New Jersey Governor Phil Murphy gave his first State of the State address before an audience composed of legislators, his cabinet secretaries, former governors and the state Supreme Court members, putting a happy face on despite the fact that much of his agenda failed to come to fruition.
Although he essentially declarerd that his 2018 wish list would remain his prriorities in the year ahead, he began the speech by pivoting to a new crisis.
“I had planned to give a very different speech today but, after reading the audit of New Jersey’s corporate tax incentives released last week, this is not a time for business as usual,” said Murphy. “One year ago, tomorrow, I took the oath of office as New Jersey’s 56th governor. Three days later, on January 19, 2018, I ordered a full and complete audit by State Comptroller Degnan of our tax incentive programs.”
State auditors found that an economic development agency improperly doled out $200 million in corporate welfare and failed to substantiate 2,993 jobs as having been created, during the previous administration.
Describing his first year in office, Murphy claimed success on some of his campaign promises, like a few gun-control measures and paid sick leave, amounting to 169 new laws — which he claimed as some kind of record.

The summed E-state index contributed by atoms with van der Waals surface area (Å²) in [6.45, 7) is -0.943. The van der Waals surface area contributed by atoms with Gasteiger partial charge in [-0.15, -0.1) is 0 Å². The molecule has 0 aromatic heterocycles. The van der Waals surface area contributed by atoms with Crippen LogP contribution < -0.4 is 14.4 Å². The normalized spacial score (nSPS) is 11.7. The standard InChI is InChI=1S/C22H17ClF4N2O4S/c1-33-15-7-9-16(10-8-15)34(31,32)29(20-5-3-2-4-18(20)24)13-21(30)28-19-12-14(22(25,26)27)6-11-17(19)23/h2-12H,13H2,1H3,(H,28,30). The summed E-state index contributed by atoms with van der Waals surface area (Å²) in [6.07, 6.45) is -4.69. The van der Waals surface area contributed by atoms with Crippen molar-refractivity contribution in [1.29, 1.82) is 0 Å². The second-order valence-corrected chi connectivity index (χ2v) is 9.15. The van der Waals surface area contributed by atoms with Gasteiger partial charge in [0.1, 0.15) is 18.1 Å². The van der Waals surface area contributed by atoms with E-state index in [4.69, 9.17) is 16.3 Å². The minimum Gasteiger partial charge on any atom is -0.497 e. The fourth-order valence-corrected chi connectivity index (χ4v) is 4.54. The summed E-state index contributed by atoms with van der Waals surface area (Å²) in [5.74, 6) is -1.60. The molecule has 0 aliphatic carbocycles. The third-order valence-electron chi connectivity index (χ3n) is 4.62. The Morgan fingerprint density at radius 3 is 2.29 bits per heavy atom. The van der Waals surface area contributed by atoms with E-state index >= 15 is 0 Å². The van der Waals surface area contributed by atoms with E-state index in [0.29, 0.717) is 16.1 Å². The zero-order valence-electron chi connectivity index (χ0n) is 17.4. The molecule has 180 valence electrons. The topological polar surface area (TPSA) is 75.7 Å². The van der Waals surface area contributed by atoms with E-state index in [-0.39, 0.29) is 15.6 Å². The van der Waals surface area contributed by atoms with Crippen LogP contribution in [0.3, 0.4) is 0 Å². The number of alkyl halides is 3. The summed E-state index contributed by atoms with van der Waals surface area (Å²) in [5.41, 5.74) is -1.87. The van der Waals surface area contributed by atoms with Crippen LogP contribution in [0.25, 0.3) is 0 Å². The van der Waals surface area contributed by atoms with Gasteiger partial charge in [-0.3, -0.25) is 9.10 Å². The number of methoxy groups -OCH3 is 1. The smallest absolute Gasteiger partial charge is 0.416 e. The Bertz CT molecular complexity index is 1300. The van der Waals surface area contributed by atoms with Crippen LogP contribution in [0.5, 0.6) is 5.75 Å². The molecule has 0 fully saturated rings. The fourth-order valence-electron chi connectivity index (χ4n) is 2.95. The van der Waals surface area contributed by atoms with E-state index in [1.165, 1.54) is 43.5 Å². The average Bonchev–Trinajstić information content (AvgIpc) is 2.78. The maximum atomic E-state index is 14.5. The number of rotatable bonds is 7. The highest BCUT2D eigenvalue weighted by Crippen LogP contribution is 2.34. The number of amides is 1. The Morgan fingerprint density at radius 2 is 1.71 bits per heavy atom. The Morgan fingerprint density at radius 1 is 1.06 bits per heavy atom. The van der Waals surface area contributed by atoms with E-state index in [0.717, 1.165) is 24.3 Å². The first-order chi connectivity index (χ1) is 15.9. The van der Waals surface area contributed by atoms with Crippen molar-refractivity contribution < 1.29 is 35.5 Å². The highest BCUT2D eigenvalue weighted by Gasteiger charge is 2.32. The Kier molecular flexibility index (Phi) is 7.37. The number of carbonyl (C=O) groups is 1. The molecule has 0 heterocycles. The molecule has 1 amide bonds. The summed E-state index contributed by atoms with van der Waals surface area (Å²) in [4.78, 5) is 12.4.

He largely glossed over broken promises on marijuana legalization, a $15 minimum wage, immigrant driver licenses and a public bank, talking about most of these first year failures as if they were fresh ideas.
Murphy said there is still “much to do” and called on lawmakers to set the minumum wage at $15 an hour and legalizing the “adult use of marijuana,” a goal he promised to accomplish in his first 100 days in office.
Murphy, a former Goldman Sachs executive and U.S. ambassador to Germany, has failed to negotiate the path through politics in Trenton. The governor suffered a humiliating setback in budget negotiations when he was unable to win support for his proposed tax increases.
Murphy could be looking at a multi-billion dollar deficit next year. The state treasurer says tax collections have been so far off that New Jersey needs another $680 million by June 30 to balance the current budget.
Senate President Steve Sweeney recently said the state will have to increase pension contributions by $3.2 billion to $6.7 billion over the next four years, plus $700 million to cover health benefit cost increases.
Murphy did not explain how he intends to come up with that money.
After raising taxes more than $1 billion last year, Murphy will have trouble convincing lawmakers to provide the billions in additional revenue he needs to fully fund the state worker pension system and increase school funding.
Senate President Steve Sweeney has signaled that tax hike proposals from the governor will be dead on arrival, including a millionaires’ tax, which Democratic lawmakers passed and put on former Gov. Chris Christie’s desk five times in the previous eight years.
Murphy did not mention a legislative investigation into his hiring practices, which was launched after he appointed an accused rapist to a senior staff position and hired a former councilman convicted of bribery to a $70,000 job in the state education department.
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